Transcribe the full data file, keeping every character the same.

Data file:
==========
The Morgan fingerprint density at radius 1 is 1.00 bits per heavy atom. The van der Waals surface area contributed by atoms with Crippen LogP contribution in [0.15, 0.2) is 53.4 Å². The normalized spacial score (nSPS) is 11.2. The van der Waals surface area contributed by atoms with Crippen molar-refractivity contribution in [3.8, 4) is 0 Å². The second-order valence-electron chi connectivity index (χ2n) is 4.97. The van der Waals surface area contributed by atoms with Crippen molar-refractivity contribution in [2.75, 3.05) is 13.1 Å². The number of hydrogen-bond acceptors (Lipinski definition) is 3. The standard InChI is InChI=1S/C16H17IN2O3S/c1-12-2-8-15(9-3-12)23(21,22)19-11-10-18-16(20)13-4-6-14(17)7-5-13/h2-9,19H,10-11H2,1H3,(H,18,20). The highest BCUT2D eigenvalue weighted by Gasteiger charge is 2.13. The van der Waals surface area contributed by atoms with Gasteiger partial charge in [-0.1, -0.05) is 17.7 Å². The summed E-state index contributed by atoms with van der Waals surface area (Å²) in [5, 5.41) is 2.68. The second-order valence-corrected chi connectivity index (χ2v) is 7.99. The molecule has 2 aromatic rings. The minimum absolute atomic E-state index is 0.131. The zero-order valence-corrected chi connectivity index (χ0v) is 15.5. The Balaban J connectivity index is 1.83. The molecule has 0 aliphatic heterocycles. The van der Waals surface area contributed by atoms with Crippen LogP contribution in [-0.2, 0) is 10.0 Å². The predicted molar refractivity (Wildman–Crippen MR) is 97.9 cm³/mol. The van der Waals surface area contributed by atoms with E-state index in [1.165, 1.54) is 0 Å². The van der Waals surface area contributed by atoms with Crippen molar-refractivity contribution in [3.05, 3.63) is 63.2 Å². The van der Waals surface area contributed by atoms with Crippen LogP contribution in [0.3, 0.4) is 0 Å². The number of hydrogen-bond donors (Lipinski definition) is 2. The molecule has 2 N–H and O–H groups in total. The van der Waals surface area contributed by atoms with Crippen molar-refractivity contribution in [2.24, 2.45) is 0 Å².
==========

The Morgan fingerprint density at radius 1 is 1.00 bits per heavy atom. The van der Waals surface area contributed by atoms with Crippen LogP contribution in [0.15, 0.2) is 53.4 Å². The normalized spacial score (nSPS) is 11.2. The van der Waals surface area contributed by atoms with Crippen molar-refractivity contribution in [3.8, 4) is 0 Å². The second-order valence-electron chi connectivity index (χ2n) is 4.97. The van der Waals surface area contributed by atoms with Crippen molar-refractivity contribution in [2.75, 3.05) is 13.1 Å². The number of hydrogen-bond acceptors (Lipinski definition) is 3. The standard InChI is InChI=1S/C16H17IN2O3S/c1-12-2-8-15(9-3-12)23(21,22)19-11-10-18-16(20)13-4-6-14(17)7-5-13/h2-9,19H,10-11H2,1H3,(H,18,20). The highest BCUT2D eigenvalue weighted by Gasteiger charge is 2.13. The van der Waals surface area contributed by atoms with Gasteiger partial charge in [-0.1, -0.05) is 17.7 Å². The summed E-state index contributed by atoms with van der Waals surface area (Å²) in [5, 5.41) is 2.68. The second-order valence-corrected chi connectivity index (χ2v) is 7.99. The molecule has 2 aromatic rings. The minimum absolute atomic E-state index is 0.131. The zero-order valence-corrected chi connectivity index (χ0v) is 15.5. The Balaban J connectivity index is 1.83. The molecule has 0 aliphatic heterocycles. The van der Waals surface area contributed by atoms with Crippen LogP contribution in [-0.2, 0) is 10.0 Å². The predicted molar refractivity (Wildman–Crippen MR) is 97.9 cm³/mol. The van der Waals surface area contributed by atoms with E-state index in [1.165, 1.54) is 0 Å². The van der Waals surface area contributed by atoms with Crippen molar-refractivity contribution in [3.05, 3.63) is 63.2 Å². The van der Waals surface area contributed by atoms with Crippen LogP contribution in [0.3, 0.4) is 0 Å². The number of hydrogen-bond donors (Lipinski definition) is 2. The molecule has 2 N–H and O–H groups in total. The van der Waals surface area contributed by atoms with Crippen molar-refractivity contribution in [2.24, 2.45) is 0 Å².